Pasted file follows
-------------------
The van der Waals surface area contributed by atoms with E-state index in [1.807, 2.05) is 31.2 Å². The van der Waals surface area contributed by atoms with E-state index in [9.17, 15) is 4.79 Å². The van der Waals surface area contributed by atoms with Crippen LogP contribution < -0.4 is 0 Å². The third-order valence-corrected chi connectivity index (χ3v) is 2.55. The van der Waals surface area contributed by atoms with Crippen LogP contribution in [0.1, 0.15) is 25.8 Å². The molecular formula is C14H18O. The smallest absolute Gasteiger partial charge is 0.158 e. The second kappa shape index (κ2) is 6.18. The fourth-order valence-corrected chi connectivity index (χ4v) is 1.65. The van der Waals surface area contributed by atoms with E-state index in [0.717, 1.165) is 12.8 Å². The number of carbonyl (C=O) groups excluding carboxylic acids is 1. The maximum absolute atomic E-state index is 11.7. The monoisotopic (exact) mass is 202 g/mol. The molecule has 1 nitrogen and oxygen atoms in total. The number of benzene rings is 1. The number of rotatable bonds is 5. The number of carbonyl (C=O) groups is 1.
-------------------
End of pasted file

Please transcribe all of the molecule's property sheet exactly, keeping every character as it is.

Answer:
The van der Waals surface area contributed by atoms with E-state index in [1.807, 2.05) is 31.2 Å². The van der Waals surface area contributed by atoms with E-state index in [9.17, 15) is 4.79 Å². The van der Waals surface area contributed by atoms with Crippen LogP contribution < -0.4 is 0 Å². The third-order valence-corrected chi connectivity index (χ3v) is 2.55. The van der Waals surface area contributed by atoms with Crippen LogP contribution in [0.1, 0.15) is 25.8 Å². The molecular formula is C14H18O. The smallest absolute Gasteiger partial charge is 0.158 e. The second kappa shape index (κ2) is 6.18. The fourth-order valence-corrected chi connectivity index (χ4v) is 1.65. The van der Waals surface area contributed by atoms with E-state index in [0.717, 1.165) is 12.8 Å². The number of carbonyl (C=O) groups excluding carboxylic acids is 1. The maximum absolute atomic E-state index is 11.7. The monoisotopic (exact) mass is 202 g/mol. The molecule has 1 nitrogen and oxygen atoms in total. The number of benzene rings is 1. The number of rotatable bonds is 5. The number of carbonyl (C=O) groups is 1.